"My child's school does a fairly good job at providing healthy choices at lunch, but what I have found to be problematic in the health arena is the drinking fountain sanitation. I have a kinder and they have only one drinking area. It is on their playground and has 4 faucets. The problem is that the container tends to get backed up and not drain very well. So water will sit in it for long peroids of time. It is not usually visible to the average parent because of its location, so most parents were not aware. But one day I happened to volunteer and be in the playground area and found what looked like algae and other nasty organisms in the water. The water went up from the bottom of the faucet to the mid faucet area. So it was easy for the kids to get their mouths in the water. Not to mention the kids were splashing each other and playing in it. I talked with the teacher about it and they said it had been like that for more than a month and they had requested it be fixed 2+ times. I made sure to let all the parents I could know about the situation so they could also complain and warn their children. But 5 year-olds don't realy care when they are thirsty and this was their only drinking access. I know this isn't really along the lines of your article but it does relate to health and I would appreciate your input. What else would you suggest I do to address this issue if it continues to be a problem? Thanks"
01/10/2007:
"I think there should be a balance between healthy eating and 'goodies'. However, when my son is using his lunch money to only purchase two cookies, french fries and fruit punch for lunch every day, I think we need to take a look at what is available to our children."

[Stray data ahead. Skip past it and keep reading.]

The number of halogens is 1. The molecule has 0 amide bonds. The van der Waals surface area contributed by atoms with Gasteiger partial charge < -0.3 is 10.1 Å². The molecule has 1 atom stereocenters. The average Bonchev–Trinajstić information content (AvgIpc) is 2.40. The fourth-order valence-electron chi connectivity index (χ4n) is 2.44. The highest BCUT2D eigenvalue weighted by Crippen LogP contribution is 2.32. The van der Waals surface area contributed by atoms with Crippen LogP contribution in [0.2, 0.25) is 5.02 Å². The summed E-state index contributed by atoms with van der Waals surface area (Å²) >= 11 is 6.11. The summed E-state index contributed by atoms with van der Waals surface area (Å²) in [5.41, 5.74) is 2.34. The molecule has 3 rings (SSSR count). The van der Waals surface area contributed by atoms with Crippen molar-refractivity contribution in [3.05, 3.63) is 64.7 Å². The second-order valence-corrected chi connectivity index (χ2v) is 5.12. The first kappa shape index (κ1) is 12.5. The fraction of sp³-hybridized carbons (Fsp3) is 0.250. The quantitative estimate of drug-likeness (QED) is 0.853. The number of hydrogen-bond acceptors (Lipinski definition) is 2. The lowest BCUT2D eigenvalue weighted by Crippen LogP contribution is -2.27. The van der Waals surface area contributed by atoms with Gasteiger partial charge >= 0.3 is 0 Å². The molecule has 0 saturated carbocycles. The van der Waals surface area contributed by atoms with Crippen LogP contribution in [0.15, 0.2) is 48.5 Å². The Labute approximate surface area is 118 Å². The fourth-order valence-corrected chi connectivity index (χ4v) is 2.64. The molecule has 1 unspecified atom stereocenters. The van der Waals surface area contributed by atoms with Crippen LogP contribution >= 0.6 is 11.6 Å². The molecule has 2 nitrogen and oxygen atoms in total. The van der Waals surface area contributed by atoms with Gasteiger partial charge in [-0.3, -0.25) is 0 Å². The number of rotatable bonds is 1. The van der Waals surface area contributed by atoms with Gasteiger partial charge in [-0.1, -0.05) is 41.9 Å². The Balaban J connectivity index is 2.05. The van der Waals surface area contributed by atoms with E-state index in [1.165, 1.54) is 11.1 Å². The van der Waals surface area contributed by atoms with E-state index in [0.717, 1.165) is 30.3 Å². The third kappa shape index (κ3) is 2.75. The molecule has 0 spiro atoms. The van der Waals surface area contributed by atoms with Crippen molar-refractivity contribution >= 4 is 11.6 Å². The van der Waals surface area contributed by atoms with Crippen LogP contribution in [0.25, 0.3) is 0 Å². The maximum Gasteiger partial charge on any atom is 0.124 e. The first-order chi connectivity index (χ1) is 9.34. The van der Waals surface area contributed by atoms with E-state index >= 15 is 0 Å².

01/10/2007:
"Our school district bans junk food from not only the cafeteria, but also from kids' lunches. I was really surprised at first, but now I'm glad--they get enough goodies from other places. Regarding celebrations, though, I do wish that instead of saying 'no goodies for parties,' they would provide recipes and allow for goodies meeting the state's SB-19 rules. Regarding PE, I think having a variety of options is good. When I was in high school, we had dance or aerobics as an alternative to regular PE, and I really appreciated that. (Would have *loved* the inline skating option!) I never cared much for team sports-style PE."
01/10/2007:
"This is a terrific article and it addresses many concerns that we have regarding our schools. I am happy to say that our school has implemented many of the suggested changes. In fact, today at our elementary school, it is the first day of salad bar option! Keep up the good work!"
01/9/2007:
"goodies are a part of growing up! we should limit them, not ban them. i feel parents and schools working together can decide what is good for the kids in that particular school and/or classroom."
01/9/2007:
"Are there scientific data that kids who eat nutritional snacks to avoid mid-morning slump actually do better academically?"
01/9/2007:
"I agree that a fit child learns better as does a child that eats a healthy diet. This isn't rocket science. The parents who are complaining about healthy foods in the cafeteria are probably the ones with the kids eating sugar and empty carbs. Frankly, I'm amazed at how fat this country has gotten and I'm afraid so little tax dollars are being spent on teaching kids physical fitness, I'll probably go bankrupt keeping my daughter in a Waldorf school. If I do end up sending my daughter to a public elementary school. You'll be seeing me among the likes of Dana Woldow. Thanks, Great Schools, for an awesome article. Let's hope America wakes up and realizes what really important. "